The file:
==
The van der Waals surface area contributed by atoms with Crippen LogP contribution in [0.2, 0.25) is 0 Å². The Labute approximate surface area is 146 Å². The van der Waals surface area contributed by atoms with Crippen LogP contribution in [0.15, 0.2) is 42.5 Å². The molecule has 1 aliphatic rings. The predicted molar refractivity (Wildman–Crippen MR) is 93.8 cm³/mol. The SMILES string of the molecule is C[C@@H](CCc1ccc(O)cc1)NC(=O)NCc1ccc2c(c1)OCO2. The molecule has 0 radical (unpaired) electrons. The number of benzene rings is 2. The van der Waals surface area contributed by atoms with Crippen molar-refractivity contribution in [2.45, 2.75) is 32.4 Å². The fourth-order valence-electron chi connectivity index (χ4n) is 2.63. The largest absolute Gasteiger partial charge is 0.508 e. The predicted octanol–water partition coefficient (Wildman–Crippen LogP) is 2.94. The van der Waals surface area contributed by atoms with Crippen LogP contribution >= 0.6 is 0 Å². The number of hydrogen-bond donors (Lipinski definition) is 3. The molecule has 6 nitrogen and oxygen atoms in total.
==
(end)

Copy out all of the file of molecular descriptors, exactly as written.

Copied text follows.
The van der Waals surface area contributed by atoms with Crippen LogP contribution in [0.2, 0.25) is 0 Å². The Labute approximate surface area is 146 Å². The van der Waals surface area contributed by atoms with Crippen LogP contribution in [0.15, 0.2) is 42.5 Å². The molecule has 1 aliphatic rings. The predicted molar refractivity (Wildman–Crippen MR) is 93.8 cm³/mol. The SMILES string of the molecule is C[C@@H](CCc1ccc(O)cc1)NC(=O)NCc1ccc2c(c1)OCO2. The molecule has 0 radical (unpaired) electrons. The number of benzene rings is 2. The van der Waals surface area contributed by atoms with Crippen molar-refractivity contribution in [2.45, 2.75) is 32.4 Å². The fourth-order valence-electron chi connectivity index (χ4n) is 2.63. The largest absolute Gasteiger partial charge is 0.508 e. The predicted octanol–water partition coefficient (Wildman–Crippen LogP) is 2.94. The van der Waals surface area contributed by atoms with Crippen LogP contribution >= 0.6 is 0 Å². The number of hydrogen-bond donors (Lipinski definition) is 3. The molecule has 6 nitrogen and oxygen atoms in total.